But in the rare case something does come out you know there to be an enormous energy industry that can spend any amount of money to stop anything that challenges it. They can prevent anyone (except the military) from developing things.

    It isn’t that some exotic technology is kept from us but that all sufficiently advanced technology can be used for war. Developing dynamite for mining purposes is laughably naive.

    You may call it a model but the way I see it we’ve successfully created living entities. They are not non-corporeal beings, they exist out of large swarms of humans who like cells make up their body. Each cell has its purpose, the moment one doesn’t behave as desired its immune-system deals with the issue. You get a strictly defined job description, the moment you are unwilling to follow the written orders (your career) you are out and a new cell takes your place. Being a cell in a foot doesn’t mean you control the direction of locomotion.

    These entities might be very special creatures, their wars are simply animal fights.

    The solution becomes quite simple, we have to organize humanity into a creature that shares our values. It must be a big monstrosity intimidating enough to force the others into obedience. Big enough to only have to show its teeth and claws.

    And it cant be a country, those are as easy to burn as tissue paper.

    It has to start like little seeds in the back of our collective head then spontaneously convert to its ultimate form. All you have to do is read this comment and not do anything besides from having the thought live on.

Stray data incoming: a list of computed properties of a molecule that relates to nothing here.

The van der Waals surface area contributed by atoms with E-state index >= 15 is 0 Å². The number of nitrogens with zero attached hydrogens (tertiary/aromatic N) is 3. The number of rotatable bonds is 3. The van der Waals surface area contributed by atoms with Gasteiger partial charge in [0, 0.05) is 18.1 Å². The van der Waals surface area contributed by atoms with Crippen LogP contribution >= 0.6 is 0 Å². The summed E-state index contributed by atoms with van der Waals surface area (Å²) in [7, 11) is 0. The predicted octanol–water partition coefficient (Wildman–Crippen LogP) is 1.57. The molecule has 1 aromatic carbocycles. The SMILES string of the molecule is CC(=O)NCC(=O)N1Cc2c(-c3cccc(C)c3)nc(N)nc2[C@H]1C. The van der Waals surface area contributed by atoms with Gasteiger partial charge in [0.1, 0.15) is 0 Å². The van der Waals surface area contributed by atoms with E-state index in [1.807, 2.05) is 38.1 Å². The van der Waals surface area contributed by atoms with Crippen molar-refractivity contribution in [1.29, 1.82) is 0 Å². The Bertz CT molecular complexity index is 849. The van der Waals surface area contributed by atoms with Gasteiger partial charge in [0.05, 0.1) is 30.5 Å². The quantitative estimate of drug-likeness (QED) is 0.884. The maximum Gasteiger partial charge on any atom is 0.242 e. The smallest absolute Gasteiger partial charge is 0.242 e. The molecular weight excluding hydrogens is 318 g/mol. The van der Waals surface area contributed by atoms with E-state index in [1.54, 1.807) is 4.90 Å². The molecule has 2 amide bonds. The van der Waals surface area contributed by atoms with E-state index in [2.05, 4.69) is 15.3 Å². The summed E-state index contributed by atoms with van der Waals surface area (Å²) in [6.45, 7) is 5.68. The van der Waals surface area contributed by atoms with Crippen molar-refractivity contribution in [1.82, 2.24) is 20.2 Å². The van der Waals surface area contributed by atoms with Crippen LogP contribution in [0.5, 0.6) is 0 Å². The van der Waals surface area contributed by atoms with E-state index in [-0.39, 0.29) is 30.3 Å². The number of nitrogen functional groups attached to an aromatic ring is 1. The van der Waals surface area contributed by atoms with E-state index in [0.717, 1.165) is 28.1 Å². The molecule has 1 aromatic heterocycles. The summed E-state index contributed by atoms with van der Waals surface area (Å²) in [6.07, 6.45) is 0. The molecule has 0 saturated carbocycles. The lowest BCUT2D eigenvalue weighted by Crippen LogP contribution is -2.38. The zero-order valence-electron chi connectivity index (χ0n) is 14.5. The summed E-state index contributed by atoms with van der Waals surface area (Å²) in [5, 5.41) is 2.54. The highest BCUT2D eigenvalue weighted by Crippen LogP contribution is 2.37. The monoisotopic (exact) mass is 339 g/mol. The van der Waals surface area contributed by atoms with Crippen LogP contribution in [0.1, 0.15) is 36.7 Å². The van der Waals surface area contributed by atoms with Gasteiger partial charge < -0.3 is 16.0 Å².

There are no forms to fill out, no demonstrations to show up at, no rocks to throw.

    Just look at the war victims of all kinds and do your thing.


  8. Dan Kuhn
    October 21, 2016 at 12:22

    Really good article.

  9. Bill Bodden
    October 21, 2016 at 12:19

    One of the interesting aspects of waging war and participating in the slaughter of other human beings is that PTSD seems only to afflict the military personnel on the front lines. People in the upper echelons of government and the military who initiate the wars and who should be the most guilt-ridden seem to be rarely affected. Presumably, to these truly barbaric people war is an abstract concept divorced from the barbarism that is the real face of war.

    • Alfred
      October 25, 2016 at 04:58

      Psychopaths do not get PTSD. Plenty of those in government and in the upper reaches of the military.

      “Political Ponerology (A Science on the Nature of Evil Adjusted for Political Purposes) ”